Over the last three years, more officers have taken their lives than have been lost in the line of duty. We urge you to check out this preview of our new program “Suicide Prevention/What Every Cop Needs to Know”. The full-length program is coming out this summer. It features Sgt.(Ret.) Mark DiBona, and I, Ron Barber, firmly believe there is no greater spokesman who can tackle this huge issue.
A very wise old Milwaukee police academy instructor once said: “Everybody lies (in certain circumstances)…”
Some articles catch my eye more than others, I’ll admit. Every day, there the is deja vu of yesterday’s news, i.e. high-speed pursuits, lengthy standoffs, an intoxicated idiot roaring the wrong way down a highway somewhere, a domestic eruption over what cable channel to view, ad nauseum.
My focus is to always look for stories that can teach something of value or offer up even a scintilla of new information that, perhaps, some law enforcement professionals may not have known.
That grabbed my eyes, as do most stories of murder and mayhem which involve sports, sports celebrities, sports bigwigs–– you get the idea.
Wife (Danielle Redlick) said he stabbed himself.
This story revolved around the woman’s changing stories to police about the stabbing death of her husband and other aspects of his demise that just left me shaking my damned head–– or SMDH in the modern vernacular.
45-year old Danielle Redlick had made a 9-1-1 call to the Orange County S.O. in January to report that her husband “was stiff” and may have had a heart attack.
She then changed her story and said that she and her husband had a fight that led to him “stabbing himself,” that she had run and hidden in the bathroom, come out, and found him in a pool of blood, then realized she couldn’t help him.
She said she laid down next to him and “wondered what to do next.”
Her story was that she had tried to clean up the blood with towels and kept slipping on it in an effort to find her cell phone.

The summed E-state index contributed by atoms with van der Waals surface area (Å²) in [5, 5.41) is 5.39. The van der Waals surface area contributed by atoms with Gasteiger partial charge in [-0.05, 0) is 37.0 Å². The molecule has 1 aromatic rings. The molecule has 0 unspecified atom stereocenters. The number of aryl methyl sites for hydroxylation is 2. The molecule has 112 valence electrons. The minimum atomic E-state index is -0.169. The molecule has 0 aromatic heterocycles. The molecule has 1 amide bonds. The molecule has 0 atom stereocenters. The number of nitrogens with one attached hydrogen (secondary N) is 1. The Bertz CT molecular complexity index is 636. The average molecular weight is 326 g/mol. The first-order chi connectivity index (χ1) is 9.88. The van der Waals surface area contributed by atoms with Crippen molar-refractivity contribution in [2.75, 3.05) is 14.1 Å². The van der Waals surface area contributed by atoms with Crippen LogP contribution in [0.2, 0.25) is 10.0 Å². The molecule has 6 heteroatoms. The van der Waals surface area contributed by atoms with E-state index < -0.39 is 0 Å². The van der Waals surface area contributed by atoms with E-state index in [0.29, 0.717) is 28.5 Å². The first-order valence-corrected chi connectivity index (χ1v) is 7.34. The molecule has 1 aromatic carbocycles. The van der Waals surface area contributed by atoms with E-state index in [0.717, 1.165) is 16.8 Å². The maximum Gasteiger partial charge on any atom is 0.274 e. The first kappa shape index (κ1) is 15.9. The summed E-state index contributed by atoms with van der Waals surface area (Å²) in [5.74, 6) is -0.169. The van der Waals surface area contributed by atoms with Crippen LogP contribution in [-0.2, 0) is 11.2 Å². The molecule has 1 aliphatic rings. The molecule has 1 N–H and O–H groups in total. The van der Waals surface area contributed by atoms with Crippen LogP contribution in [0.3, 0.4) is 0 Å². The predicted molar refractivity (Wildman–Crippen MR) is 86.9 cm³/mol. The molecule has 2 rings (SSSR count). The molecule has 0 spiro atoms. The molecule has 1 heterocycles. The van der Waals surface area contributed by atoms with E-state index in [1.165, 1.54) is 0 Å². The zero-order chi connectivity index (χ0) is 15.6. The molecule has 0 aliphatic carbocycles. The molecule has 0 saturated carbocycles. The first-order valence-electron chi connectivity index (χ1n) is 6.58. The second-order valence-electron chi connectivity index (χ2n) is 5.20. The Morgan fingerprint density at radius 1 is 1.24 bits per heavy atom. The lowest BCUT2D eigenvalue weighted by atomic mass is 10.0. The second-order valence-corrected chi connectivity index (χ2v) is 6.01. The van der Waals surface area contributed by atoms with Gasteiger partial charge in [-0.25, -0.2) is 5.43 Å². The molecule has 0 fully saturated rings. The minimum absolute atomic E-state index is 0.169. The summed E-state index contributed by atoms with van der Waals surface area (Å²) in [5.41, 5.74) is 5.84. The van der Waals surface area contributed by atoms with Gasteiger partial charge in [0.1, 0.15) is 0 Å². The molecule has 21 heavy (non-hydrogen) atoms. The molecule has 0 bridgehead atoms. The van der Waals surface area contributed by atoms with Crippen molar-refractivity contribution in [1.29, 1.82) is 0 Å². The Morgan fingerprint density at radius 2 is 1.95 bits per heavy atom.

Interestingly, she used her cell phone to make calls two hours before reporting the death to police—11 hours later, including one to an online dating app!
When the police arrived, they:
– noticed the smell of bleach
– found bloody towels surrounding the husband’s body
– noticed that his jeans were stained with blood
– noted some of the stains had circular marks, indicating someone tried to clean them up
– saw a trail of blood leading to the master bedroom
The medical examiner said:
– some of the man’s stab wounds were not self-inflicted
– some of his injuries appeared to be defensive in nature
Investigators further stated, “The wife had been on the phone two hours before calling 9-1-1 despite insisting she had been unable to find it, after slipping and tripping in her husband’s blood.”
Danielle Justine Redlich was arrested on charges of second-degree murder and tampering with evidence in the death of her husband, Michael.
She had also filed for divorce almost a year earlier saying her marriage “was irretrievably broken,” but the case was dismissed due to lack of action by the woman, according to the Orlando Sentinel. The couple have two children together.
Questions to Reflect On:
How important is it to ask the right questions?
What questions would YOU have asked this subject first?
How important is it to always LISTEN intently to the answers to your questions?
Do you make it a point to ask the same questions but, perhaps, in different ways?
How important is it to document, record those answers?